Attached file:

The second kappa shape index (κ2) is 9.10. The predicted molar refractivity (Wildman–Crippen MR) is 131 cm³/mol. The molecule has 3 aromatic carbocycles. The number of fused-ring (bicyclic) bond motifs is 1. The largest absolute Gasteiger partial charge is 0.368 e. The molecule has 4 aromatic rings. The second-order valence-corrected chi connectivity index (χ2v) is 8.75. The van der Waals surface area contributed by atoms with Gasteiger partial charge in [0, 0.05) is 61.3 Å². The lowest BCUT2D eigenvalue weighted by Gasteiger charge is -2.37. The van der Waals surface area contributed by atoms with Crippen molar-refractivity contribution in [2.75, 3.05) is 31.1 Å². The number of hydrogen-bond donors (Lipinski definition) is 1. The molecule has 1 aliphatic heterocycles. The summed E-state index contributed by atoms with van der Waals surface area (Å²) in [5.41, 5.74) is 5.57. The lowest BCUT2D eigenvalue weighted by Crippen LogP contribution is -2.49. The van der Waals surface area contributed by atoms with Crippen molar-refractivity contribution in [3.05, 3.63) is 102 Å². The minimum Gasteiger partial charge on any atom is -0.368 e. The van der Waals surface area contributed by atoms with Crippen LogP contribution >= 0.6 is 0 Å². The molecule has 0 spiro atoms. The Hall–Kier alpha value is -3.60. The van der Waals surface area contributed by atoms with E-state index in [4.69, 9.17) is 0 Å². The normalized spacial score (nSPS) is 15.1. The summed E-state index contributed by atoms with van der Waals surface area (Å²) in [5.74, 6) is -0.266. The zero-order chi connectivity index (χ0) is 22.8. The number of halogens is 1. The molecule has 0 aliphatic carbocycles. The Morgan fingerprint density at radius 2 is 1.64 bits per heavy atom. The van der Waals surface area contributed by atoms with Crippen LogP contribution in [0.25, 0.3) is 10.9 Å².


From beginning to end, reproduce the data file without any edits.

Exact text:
The second kappa shape index (κ2) is 9.10. The predicted molar refractivity (Wildman–Crippen MR) is 131 cm³/mol. The molecule has 3 aromatic carbocycles. The number of fused-ring (bicyclic) bond motifs is 1. The largest absolute Gasteiger partial charge is 0.368 e. The molecule has 4 aromatic rings. The second-order valence-corrected chi connectivity index (χ2v) is 8.75. The van der Waals surface area contributed by atoms with Gasteiger partial charge in [0, 0.05) is 61.3 Å². The lowest BCUT2D eigenvalue weighted by Gasteiger charge is -2.37. The van der Waals surface area contributed by atoms with Crippen molar-refractivity contribution in [2.75, 3.05) is 31.1 Å². The number of hydrogen-bond donors (Lipinski definition) is 1. The molecule has 1 aliphatic heterocycles. The summed E-state index contributed by atoms with van der Waals surface area (Å²) in [5.41, 5.74) is 5.57. The lowest BCUT2D eigenvalue weighted by Crippen LogP contribution is -2.49. The van der Waals surface area contributed by atoms with Crippen molar-refractivity contribution in [3.05, 3.63) is 102 Å². The minimum Gasteiger partial charge on any atom is -0.368 e. The van der Waals surface area contributed by atoms with Crippen LogP contribution >= 0.6 is 0 Å². The molecule has 0 spiro atoms. The Hall–Kier alpha value is -3.60. The van der Waals surface area contributed by atoms with E-state index in [4.69, 9.17) is 0 Å². The normalized spacial score (nSPS) is 15.1. The summed E-state index contributed by atoms with van der Waals surface area (Å²) in [5.74, 6) is -0.266. The zero-order chi connectivity index (χ0) is 22.8. The number of halogens is 1. The molecule has 0 aliphatic carbocycles. The Morgan fingerprint density at radius 2 is 1.64 bits per heavy atom. The van der Waals surface area contributed by atoms with Crippen LogP contribution in [0.25, 0.3) is 10.9 Å².